Intel is officially launching a brand new series of Xeon processors today, the Xeon Processor E5 v4. Unlike mainstream desktop products, which feature Intel’s latest core technologies like the Skylake-based Core i7-6700K, mission-critical, big-iron parts like the Xeon E5 v4 series are more complex and go through much more qualification, and as such tend to leverage core technologies that have long been proven in the consumer space. The the Xeon Processor E5 v4 family, for example, is based on Broadwell, or more specifically Broadwell-EP. We’ve already got a plethora of Broadwell coverage up here... Read more...
The supercomputing segment is set to get a big boost from new silicon announced today at Intel. That silicon is a new version of Xeon Phi, otherwise known as Knight's Landing. Whatever you want to call it, the pre-production chip is a 72-core coprocessor solution manufactured on a 14nm process with 3D Tri-Gate transistors. These aren't CPUs like the kind you drop into your motherboard. They're coprocessors built around Intel's MIC (Many Integrated Core) architecture that, just like it sounds, combines a whole bunch of cores into a single chip, which itself is part of a larger PCI-E add-in card... Read more...
"This is something many people thought was impossible," exclaimed Intel Senior Vice President Rob Crooke. During an invite-only press conference, Crooke along with Micron CEO Mark Durcan revealed a radically new class of storage and memory architecture called 3D XPoint (pronounced "Cross Point"). To say this is a game-changer would be the understatement of the year. Tangible products based on the technology will debut in 2016, but today's event was focused on the development partnership between Intel and Micron. Frankly, what they've accomplished is astounding. Even though we’re finally on the... Read more...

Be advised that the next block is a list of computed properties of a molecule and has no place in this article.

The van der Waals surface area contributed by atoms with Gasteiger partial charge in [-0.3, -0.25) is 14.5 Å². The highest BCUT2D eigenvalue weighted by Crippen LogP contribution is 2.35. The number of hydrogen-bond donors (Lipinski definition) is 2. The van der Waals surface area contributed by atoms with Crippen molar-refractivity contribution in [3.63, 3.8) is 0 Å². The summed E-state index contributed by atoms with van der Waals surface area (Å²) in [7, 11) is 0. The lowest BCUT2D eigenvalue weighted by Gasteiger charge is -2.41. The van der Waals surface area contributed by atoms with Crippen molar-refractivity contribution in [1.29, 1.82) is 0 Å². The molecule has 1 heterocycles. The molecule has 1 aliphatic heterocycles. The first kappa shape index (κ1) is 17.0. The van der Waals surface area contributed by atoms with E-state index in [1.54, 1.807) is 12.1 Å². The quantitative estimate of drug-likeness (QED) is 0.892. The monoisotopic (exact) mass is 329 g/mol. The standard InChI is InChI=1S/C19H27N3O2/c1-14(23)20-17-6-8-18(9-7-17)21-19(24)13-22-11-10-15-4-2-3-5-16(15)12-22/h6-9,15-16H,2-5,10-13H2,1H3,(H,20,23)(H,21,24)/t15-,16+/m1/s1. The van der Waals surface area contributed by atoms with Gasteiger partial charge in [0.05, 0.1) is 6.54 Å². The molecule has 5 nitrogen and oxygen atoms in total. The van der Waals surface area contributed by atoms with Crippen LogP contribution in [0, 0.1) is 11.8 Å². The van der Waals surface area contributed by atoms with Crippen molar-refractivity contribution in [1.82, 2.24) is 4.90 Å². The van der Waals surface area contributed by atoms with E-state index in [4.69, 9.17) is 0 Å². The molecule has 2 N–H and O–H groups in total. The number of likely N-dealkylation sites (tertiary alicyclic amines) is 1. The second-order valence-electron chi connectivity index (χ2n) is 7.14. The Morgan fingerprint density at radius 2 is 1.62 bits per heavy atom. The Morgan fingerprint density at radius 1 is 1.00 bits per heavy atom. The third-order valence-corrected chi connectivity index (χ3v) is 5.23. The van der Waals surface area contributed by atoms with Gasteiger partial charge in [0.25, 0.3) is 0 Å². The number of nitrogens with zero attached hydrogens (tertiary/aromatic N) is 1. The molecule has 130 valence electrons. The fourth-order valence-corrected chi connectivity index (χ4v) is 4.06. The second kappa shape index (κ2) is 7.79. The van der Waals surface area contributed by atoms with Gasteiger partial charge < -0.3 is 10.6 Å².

All we seem to hear about these days is how the PC market is off its mark, but rather than pout and pound sand over the situation, Intel appears to have flexed a bit of manufacturing and technology muscle to help weather the storm. Not only that, Intel surpassed analysts' expectations today by reporting second-quarter earnings of 55 cents per share on revenue of $13.2 billion. By quarter's end, Intel pocketed a profit of $2.7 billion, posting gains in their IOT (Internet of Things) and Data Center businesses. "Second-quarter results demonstrate the transformation of our business as growth in data... Read more...
For months, there have been rumors circulating of a new Intel 15-core CPU, with a particular focus on Big Data analytics, multi-socket systems, and the enterprise market. Well, this past January, we took a trip to Intel's SAP research lab to see the new processors and the rather substantial update coming down the pipe. Unlike Intel's mainstream and basic server products, the truly Big Iron hardware updates on a significantly slower cadence. Haswell chips launched eight months ago for desktop and the Xeon E5 v2 family, based on Ivy Bridge, has been available for months -- but the Xeon E7 processors... Read more...